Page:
1. Please take 30 seconds to register your free account to remove most ads, post topics, make friends, earn reward points at our store, and more!  
     
    TalkBass.com has been uniting the low end since 1998.  Join us! :)

Disappearing notes

Discussion in 'Amps and Cabs [BG]' started by AaronS, Apr 16, 2006.


  1. I am developing a friendship with a new band forming in the area. I went to their gig last night and I was paying most attention to the bass player. His chops were good. But it seemed like when he got particularly syncopated with some fast frills the 16th notes disappeared. I could see his fingers, I knew in my head what the line should sound like, but some of the notes just seemed to disappear and then the sound picked up again later in the bar. If there were 12 notes in the bar, it was like notes 4 and 5 and 9 and 10 just disappeared between his fingers and my ears. I am wondering if it could be his amp. He was playing through an SWR Workingman's 4004 into a Goliath III on top of a GK RBH 115. It was not an extremely loud band, the guitars were playing through Roland Cubes. Any ideas?
     
  2. 4Mal

    4Mal Supporting Member

    Jun 2, 2002
    Columbia River Gorge
    Sounds like his technique needs work ... or he's developing a ghost note style that sounds a lot like like dropped notes... maybe he should concentrate on getting the eigth note runs clean and work up to 16th's ... or focus on saying more with less ?
     
  3. I wondered about that, and I watched his fingers pretty closely. I think he was hitting the strings solidly and he seemed to be pretty loose, not like these were new lines to him. That's why I began to wonder if it could be something with his rig.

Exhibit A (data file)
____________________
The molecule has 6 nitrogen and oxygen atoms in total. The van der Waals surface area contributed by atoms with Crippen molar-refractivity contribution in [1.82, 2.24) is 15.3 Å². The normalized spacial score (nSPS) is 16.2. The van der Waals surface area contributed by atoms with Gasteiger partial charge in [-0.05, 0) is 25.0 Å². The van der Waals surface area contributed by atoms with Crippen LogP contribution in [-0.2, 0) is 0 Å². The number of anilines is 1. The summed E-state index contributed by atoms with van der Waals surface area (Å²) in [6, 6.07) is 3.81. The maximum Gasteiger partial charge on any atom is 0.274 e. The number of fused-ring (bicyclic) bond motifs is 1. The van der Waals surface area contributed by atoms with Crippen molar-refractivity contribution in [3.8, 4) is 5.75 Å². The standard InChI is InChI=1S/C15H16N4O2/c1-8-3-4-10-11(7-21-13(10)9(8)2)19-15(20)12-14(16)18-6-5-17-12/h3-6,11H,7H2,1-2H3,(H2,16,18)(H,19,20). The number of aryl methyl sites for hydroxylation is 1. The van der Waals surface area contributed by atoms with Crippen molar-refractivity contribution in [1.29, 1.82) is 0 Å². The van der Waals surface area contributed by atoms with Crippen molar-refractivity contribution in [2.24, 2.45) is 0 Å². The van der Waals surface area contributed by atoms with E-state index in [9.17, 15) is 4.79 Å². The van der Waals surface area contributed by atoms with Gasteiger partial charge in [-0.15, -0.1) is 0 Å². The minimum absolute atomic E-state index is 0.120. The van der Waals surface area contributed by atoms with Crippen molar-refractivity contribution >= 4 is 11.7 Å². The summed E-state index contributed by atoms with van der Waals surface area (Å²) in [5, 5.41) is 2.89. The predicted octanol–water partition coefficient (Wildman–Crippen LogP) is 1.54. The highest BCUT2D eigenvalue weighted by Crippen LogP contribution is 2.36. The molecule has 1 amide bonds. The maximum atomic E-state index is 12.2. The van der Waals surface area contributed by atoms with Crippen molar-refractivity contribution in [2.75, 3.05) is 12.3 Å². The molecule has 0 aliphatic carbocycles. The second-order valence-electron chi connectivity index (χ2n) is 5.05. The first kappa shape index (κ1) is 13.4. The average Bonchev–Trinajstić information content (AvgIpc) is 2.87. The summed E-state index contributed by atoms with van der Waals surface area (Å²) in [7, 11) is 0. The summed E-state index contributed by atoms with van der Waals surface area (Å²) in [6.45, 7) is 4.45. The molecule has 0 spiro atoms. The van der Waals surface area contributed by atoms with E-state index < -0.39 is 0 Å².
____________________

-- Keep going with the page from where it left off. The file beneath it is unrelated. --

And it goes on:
4. chaosMK

    chaosMK

    May 26, 2005
    Albuquerque, NM
    Hi-fi into an old tube amp
    I doubt it was the gear.

    Try doing the type of stuff that you saw him doing and you will get the idea. It can be a challenge to mute and accent stuff correctly at high speeds.

    I've never had an amp that caused my notes to disappear.
     
  5. Folmeister

    Folmeister Knowledge is Good - Emile Faber Supporting Member

    May 7, 2003
    Tomball, Texas
    Hmm, I may have actually experienced something like what you a talking about. I have an electric guitarist that constantly plays down in my frequency spectrum and our sound engineer kept telling me that there were times when it sounded like I had stopped playing. I had not, but there was so much bass in the guitar that I think the two competing frequencies were cancelling each other out. I am still trying to work this one out.
     
  6. Hummmm. That sounds like what I was hearing. These guys seem respectful of each other's sonic space, lots of sharing of vocals and leads and the fact that the two guitarists were only using Roland Cubes, says a lot. But they could have been inadvertantly stepping on the bass. I know the sound man and he is very good. I'll ask him if he noticed anything.
     
  7. Groundloop

    Groundloop

    Jun 21, 2005
    Toronto
    Stand on his neck until he agrees to move off your sonic turf.
     
  8. savit260

    savit260

    Mar 6, 2006
    Boston
    I once played a show where one note seemed to keep dissapearing. There was an odd low frequency noise coming through the monitors that was canceling out just one note on my bass. Very strange experience. Every time I'd hit that note, it was like I wasn't playing at all. Always the same note. Shut the monitors off, and the note reappeared.
    STRANGE.
     
  9. anderbass

    anderbass

    Dec 20, 2005
    Phoenix. Az.
    Those Roland cube amps should not be overly bassy.
    Is he doing any extreme E/Q adjustments to the bass or amp?
    Maybe his bass has mis-adjusted pickups.
    Some basses have bad, (dead spot) neck problems.
     
  10. Folmeister

    Folmeister Knowledge is Good - Emile Faber Supporting Member

    May 7, 2003
    Tomball, Texas
    No need, he's getting the canned ham, a trip behind the boathouse, and the home game after the last of our scheduled gigs are done
     

Share This Page